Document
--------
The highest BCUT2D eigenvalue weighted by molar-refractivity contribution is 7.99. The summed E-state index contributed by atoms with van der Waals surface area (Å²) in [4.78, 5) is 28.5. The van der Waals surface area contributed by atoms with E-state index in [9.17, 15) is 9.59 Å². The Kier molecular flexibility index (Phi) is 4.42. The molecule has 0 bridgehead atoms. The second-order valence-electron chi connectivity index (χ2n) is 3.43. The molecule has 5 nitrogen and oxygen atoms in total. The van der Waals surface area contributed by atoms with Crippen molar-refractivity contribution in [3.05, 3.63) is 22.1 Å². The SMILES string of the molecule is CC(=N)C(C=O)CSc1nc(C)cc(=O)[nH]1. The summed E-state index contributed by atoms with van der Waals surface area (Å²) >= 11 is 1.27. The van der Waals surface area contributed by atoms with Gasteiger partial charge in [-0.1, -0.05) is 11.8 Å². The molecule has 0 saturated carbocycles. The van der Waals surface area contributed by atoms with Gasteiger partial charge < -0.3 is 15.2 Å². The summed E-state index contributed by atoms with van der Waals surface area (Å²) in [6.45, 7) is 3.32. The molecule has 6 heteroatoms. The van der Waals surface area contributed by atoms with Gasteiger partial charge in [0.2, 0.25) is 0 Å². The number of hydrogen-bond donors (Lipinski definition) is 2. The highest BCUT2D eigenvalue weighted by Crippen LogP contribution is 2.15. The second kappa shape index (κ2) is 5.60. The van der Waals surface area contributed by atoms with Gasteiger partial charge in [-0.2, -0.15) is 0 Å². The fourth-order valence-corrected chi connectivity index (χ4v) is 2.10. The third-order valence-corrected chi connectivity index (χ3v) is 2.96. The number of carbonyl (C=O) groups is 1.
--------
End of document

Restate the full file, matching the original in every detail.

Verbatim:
The highest BCUT2D eigenvalue weighted by molar-refractivity contribution is 7.99. The summed E-state index contributed by atoms with van der Waals surface area (Å²) in [4.78, 5) is 28.5. The van der Waals surface area contributed by atoms with E-state index in [9.17, 15) is 9.59 Å². The Kier molecular flexibility index (Phi) is 4.42. The molecule has 0 bridgehead atoms. The second-order valence-electron chi connectivity index (χ2n) is 3.43. The molecule has 5 nitrogen and oxygen atoms in total. The van der Waals surface area contributed by atoms with Crippen molar-refractivity contribution in [3.05, 3.63) is 22.1 Å². The SMILES string of the molecule is CC(=N)C(C=O)CSc1nc(C)cc(=O)[nH]1. The summed E-state index contributed by atoms with van der Waals surface area (Å²) >= 11 is 1.27. The van der Waals surface area contributed by atoms with Gasteiger partial charge in [-0.1, -0.05) is 11.8 Å². The molecule has 0 saturated carbocycles. The van der Waals surface area contributed by atoms with Gasteiger partial charge < -0.3 is 15.2 Å². The summed E-state index contributed by atoms with van der Waals surface area (Å²) in [6.45, 7) is 3.32. The molecule has 6 heteroatoms. The van der Waals surface area contributed by atoms with Gasteiger partial charge in [0.2, 0.25) is 0 Å². The number of hydrogen-bond donors (Lipinski definition) is 2. The highest BCUT2D eigenvalue weighted by Crippen LogP contribution is 2.15. The second kappa shape index (κ2) is 5.60. The van der Waals surface area contributed by atoms with Gasteiger partial charge in [-0.2, -0.15) is 0 Å². The fourth-order valence-corrected chi connectivity index (χ4v) is 2.10. The third-order valence-corrected chi connectivity index (χ3v) is 2.96. The number of carbonyl (C=O) groups is 1.